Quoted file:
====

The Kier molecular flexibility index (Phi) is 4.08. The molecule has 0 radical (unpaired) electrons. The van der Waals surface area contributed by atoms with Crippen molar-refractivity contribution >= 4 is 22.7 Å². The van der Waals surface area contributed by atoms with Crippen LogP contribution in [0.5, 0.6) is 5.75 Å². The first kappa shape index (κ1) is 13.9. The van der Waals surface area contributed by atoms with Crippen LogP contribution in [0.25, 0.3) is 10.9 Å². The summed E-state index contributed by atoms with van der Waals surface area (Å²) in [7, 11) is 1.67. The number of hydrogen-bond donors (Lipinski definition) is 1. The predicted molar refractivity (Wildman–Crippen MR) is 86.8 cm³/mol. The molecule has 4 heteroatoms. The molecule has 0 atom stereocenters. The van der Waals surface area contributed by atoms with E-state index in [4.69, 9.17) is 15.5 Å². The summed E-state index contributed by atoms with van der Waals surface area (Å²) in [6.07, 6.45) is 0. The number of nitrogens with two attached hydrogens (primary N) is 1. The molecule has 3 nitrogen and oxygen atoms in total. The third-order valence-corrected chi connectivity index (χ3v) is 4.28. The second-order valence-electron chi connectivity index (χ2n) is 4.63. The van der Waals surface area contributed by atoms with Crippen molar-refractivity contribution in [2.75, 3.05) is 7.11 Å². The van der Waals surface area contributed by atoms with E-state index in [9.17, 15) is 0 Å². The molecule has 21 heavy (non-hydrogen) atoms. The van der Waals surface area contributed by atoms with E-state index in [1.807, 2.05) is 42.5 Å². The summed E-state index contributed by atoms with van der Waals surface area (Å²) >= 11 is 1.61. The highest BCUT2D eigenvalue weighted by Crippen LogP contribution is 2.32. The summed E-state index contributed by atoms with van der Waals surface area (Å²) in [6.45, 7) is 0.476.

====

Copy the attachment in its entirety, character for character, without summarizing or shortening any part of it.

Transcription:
The Kier molecular flexibility index (Phi) is 4.08. The molecule has 0 radical (unpaired) electrons. The van der Waals surface area contributed by atoms with Crippen molar-refractivity contribution >= 4 is 22.7 Å². The van der Waals surface area contributed by atoms with Crippen LogP contribution in [0.5, 0.6) is 5.75 Å². The first kappa shape index (κ1) is 13.9. The van der Waals surface area contributed by atoms with Crippen LogP contribution in [0.25, 0.3) is 10.9 Å². The summed E-state index contributed by atoms with van der Waals surface area (Å²) in [7, 11) is 1.67. The number of hydrogen-bond donors (Lipinski definition) is 1. The predicted molar refractivity (Wildman–Crippen MR) is 86.8 cm³/mol. The molecule has 4 heteroatoms. The molecule has 0 atom stereocenters. The van der Waals surface area contributed by atoms with E-state index in [4.69, 9.17) is 15.5 Å². The summed E-state index contributed by atoms with van der Waals surface area (Å²) in [6.07, 6.45) is 0. The number of nitrogens with two attached hydrogens (primary N) is 1. The molecule has 3 nitrogen and oxygen atoms in total. The third-order valence-corrected chi connectivity index (χ3v) is 4.28. The second-order valence-electron chi connectivity index (χ2n) is 4.63. The van der Waals surface area contributed by atoms with Crippen molar-refractivity contribution in [2.75, 3.05) is 7.11 Å². The van der Waals surface area contributed by atoms with E-state index in [9.17, 15) is 0 Å². The molecule has 21 heavy (non-hydrogen) atoms. The van der Waals surface area contributed by atoms with E-state index in [1.807, 2.05) is 42.5 Å². The summed E-state index contributed by atoms with van der Waals surface area (Å²) >= 11 is 1.61. The highest BCUT2D eigenvalue weighted by Crippen LogP contribution is 2.32. The summed E-state index contributed by atoms with van der Waals surface area (Å²) in [6.45, 7) is 0.476.